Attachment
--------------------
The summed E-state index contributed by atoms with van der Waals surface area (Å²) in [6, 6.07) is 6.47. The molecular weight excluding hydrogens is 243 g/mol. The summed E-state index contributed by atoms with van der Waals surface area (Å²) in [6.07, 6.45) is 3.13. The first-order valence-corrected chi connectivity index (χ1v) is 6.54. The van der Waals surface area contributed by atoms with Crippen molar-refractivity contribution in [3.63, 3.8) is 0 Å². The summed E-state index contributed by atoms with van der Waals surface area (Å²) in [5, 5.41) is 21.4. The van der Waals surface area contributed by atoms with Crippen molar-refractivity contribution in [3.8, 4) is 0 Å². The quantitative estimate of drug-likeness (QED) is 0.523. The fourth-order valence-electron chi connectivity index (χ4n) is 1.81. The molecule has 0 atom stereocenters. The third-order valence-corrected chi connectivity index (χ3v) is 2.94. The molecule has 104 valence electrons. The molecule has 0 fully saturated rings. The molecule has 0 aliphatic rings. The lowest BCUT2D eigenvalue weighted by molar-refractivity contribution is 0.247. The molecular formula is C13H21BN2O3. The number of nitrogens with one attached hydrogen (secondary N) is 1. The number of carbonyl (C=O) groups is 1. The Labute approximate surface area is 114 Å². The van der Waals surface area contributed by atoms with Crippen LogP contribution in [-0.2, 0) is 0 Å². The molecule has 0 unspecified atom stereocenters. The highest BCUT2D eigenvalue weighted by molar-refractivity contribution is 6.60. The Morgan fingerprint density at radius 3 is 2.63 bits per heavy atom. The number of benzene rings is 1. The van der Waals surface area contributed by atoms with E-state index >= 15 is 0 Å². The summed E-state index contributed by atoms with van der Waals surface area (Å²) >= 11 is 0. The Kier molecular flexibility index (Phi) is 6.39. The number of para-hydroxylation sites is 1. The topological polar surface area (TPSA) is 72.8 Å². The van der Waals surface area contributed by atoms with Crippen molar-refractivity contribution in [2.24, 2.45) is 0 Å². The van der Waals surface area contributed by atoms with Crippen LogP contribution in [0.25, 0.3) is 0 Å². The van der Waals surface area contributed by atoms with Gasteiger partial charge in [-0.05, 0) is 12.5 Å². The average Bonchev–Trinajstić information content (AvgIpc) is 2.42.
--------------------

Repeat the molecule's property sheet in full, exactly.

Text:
The summed E-state index contributed by atoms with van der Waals surface area (Å²) in [6, 6.07) is 6.47. The molecular weight excluding hydrogens is 243 g/mol. The summed E-state index contributed by atoms with van der Waals surface area (Å²) in [6.07, 6.45) is 3.13. The first-order valence-corrected chi connectivity index (χ1v) is 6.54. The van der Waals surface area contributed by atoms with Crippen molar-refractivity contribution in [3.63, 3.8) is 0 Å². The summed E-state index contributed by atoms with van der Waals surface area (Å²) in [5, 5.41) is 21.4. The van der Waals surface area contributed by atoms with Crippen molar-refractivity contribution in [3.8, 4) is 0 Å². The quantitative estimate of drug-likeness (QED) is 0.523. The fourth-order valence-electron chi connectivity index (χ4n) is 1.81. The molecule has 0 atom stereocenters. The third-order valence-corrected chi connectivity index (χ3v) is 2.94. The molecule has 104 valence electrons. The molecule has 0 fully saturated rings. The molecule has 0 aliphatic rings. The lowest BCUT2D eigenvalue weighted by molar-refractivity contribution is 0.247. The molecular formula is C13H21BN2O3. The number of nitrogens with one attached hydrogen (secondary N) is 1. The number of carbonyl (C=O) groups is 1. The Labute approximate surface area is 114 Å². The van der Waals surface area contributed by atoms with Crippen LogP contribution in [-0.2, 0) is 0 Å². The molecule has 0 unspecified atom stereocenters. The highest BCUT2D eigenvalue weighted by molar-refractivity contribution is 6.60. The Morgan fingerprint density at radius 3 is 2.63 bits per heavy atom. The number of benzene rings is 1. The van der Waals surface area contributed by atoms with E-state index >= 15 is 0 Å². The summed E-state index contributed by atoms with van der Waals surface area (Å²) >= 11 is 0. The Kier molecular flexibility index (Phi) is 6.39. The number of para-hydroxylation sites is 1. The topological polar surface area (TPSA) is 72.8 Å². The van der Waals surface area contributed by atoms with Crippen molar-refractivity contribution in [2.24, 2.45) is 0 Å². The van der Waals surface area contributed by atoms with Crippen LogP contribution in [0.25, 0.3) is 0 Å². The van der Waals surface area contributed by atoms with Gasteiger partial charge in [-0.05, 0) is 12.5 Å². The average Bonchev–Trinajstić information content (AvgIpc) is 2.42.